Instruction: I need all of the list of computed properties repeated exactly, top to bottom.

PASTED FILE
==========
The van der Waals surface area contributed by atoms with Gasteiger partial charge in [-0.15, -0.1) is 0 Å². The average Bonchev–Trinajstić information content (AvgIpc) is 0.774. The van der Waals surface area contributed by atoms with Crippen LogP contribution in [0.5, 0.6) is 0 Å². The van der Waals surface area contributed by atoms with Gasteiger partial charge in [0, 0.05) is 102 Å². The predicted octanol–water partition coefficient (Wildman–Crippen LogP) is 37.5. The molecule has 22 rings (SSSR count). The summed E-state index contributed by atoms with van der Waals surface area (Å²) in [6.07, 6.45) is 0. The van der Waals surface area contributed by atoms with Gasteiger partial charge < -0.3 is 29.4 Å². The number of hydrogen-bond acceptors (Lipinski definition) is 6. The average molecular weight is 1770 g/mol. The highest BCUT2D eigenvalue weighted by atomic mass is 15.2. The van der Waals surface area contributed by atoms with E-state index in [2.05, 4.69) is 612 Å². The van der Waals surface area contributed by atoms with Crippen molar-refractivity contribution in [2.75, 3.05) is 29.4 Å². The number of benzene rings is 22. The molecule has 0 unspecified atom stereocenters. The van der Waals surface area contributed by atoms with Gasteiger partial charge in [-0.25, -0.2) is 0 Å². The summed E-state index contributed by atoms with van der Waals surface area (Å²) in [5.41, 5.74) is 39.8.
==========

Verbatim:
The van der Waals surface area contributed by atoms with Gasteiger partial charge in [-0.15, -0.1) is 0 Å². The average Bonchev–Trinajstić information content (AvgIpc) is 0.774. The van der Waals surface area contributed by atoms with Crippen LogP contribution in [0.5, 0.6) is 0 Å². The van der Waals surface area contributed by atoms with Gasteiger partial charge in [0, 0.05) is 102 Å². The predicted octanol–water partition coefficient (Wildman–Crippen LogP) is 37.5. The molecule has 22 rings (SSSR count). The summed E-state index contributed by atoms with van der Waals surface area (Å²) in [6.07, 6.45) is 0. The van der Waals surface area contributed by atoms with Gasteiger partial charge < -0.3 is 29.4 Å². The number of hydrogen-bond acceptors (Lipinski definition) is 6. The average molecular weight is 1770 g/mol. The highest BCUT2D eigenvalue weighted by atomic mass is 15.2. The van der Waals surface area contributed by atoms with E-state index in [2.05, 4.69) is 612 Å². The van der Waals surface area contributed by atoms with Crippen molar-refractivity contribution in [2.75, 3.05) is 29.4 Å². The number of benzene rings is 22. The molecule has 0 unspecified atom stereocenters. The van der Waals surface area contributed by atoms with Gasteiger partial charge in [-0.25, -0.2) is 0 Å². The summed E-state index contributed by atoms with van der Waals surface area (Å²) in [5.41, 5.74) is 39.8.